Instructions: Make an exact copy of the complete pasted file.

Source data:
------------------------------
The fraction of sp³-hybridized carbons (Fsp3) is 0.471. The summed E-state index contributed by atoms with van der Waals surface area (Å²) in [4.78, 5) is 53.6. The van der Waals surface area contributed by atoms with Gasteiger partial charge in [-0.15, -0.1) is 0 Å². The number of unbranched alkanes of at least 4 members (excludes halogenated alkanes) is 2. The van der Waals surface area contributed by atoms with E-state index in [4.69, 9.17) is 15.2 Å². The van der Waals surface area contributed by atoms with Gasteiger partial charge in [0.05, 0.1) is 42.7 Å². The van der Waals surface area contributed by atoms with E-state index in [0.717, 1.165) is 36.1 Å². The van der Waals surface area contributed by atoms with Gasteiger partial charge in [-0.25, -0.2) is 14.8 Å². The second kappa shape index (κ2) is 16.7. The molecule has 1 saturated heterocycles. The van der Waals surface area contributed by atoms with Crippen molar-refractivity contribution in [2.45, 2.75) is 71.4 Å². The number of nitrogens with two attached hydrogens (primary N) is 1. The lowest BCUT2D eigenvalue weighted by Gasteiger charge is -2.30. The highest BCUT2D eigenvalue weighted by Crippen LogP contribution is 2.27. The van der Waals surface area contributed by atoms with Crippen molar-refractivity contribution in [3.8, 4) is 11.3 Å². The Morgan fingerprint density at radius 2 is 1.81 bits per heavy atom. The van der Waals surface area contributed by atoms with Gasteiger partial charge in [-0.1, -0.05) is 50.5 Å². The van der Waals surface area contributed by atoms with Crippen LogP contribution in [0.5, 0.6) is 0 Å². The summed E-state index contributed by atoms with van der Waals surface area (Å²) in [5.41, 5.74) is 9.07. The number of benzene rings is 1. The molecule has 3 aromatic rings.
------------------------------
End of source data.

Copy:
The fraction of sp³-hybridized carbons (Fsp3) is 0.471. The summed E-state index contributed by atoms with van der Waals surface area (Å²) in [4.78, 5) is 53.6. The van der Waals surface area contributed by atoms with Gasteiger partial charge in [-0.15, -0.1) is 0 Å². The number of unbranched alkanes of at least 4 members (excludes halogenated alkanes) is 2. The van der Waals surface area contributed by atoms with E-state index in [4.69, 9.17) is 15.2 Å². The van der Waals surface area contributed by atoms with Gasteiger partial charge in [0.05, 0.1) is 42.7 Å². The van der Waals surface area contributed by atoms with E-state index in [0.717, 1.165) is 36.1 Å². The van der Waals surface area contributed by atoms with Gasteiger partial charge in [-0.25, -0.2) is 14.8 Å². The second kappa shape index (κ2) is 16.7. The molecule has 1 saturated heterocycles. The van der Waals surface area contributed by atoms with Crippen molar-refractivity contribution in [2.45, 2.75) is 71.4 Å². The number of nitrogens with two attached hydrogens (primary N) is 1. The lowest BCUT2D eigenvalue weighted by Gasteiger charge is -2.30. The highest BCUT2D eigenvalue weighted by Crippen LogP contribution is 2.27. The van der Waals surface area contributed by atoms with Crippen molar-refractivity contribution in [3.8, 4) is 11.3 Å². The Morgan fingerprint density at radius 2 is 1.81 bits per heavy atom. The van der Waals surface area contributed by atoms with Gasteiger partial charge in [-0.1, -0.05) is 50.5 Å². The van der Waals surface area contributed by atoms with Crippen LogP contribution in [0.5, 0.6) is 0 Å². The summed E-state index contributed by atoms with van der Waals surface area (Å²) in [5.41, 5.74) is 9.07. The number of benzene rings is 1. The molecule has 3 aromatic rings.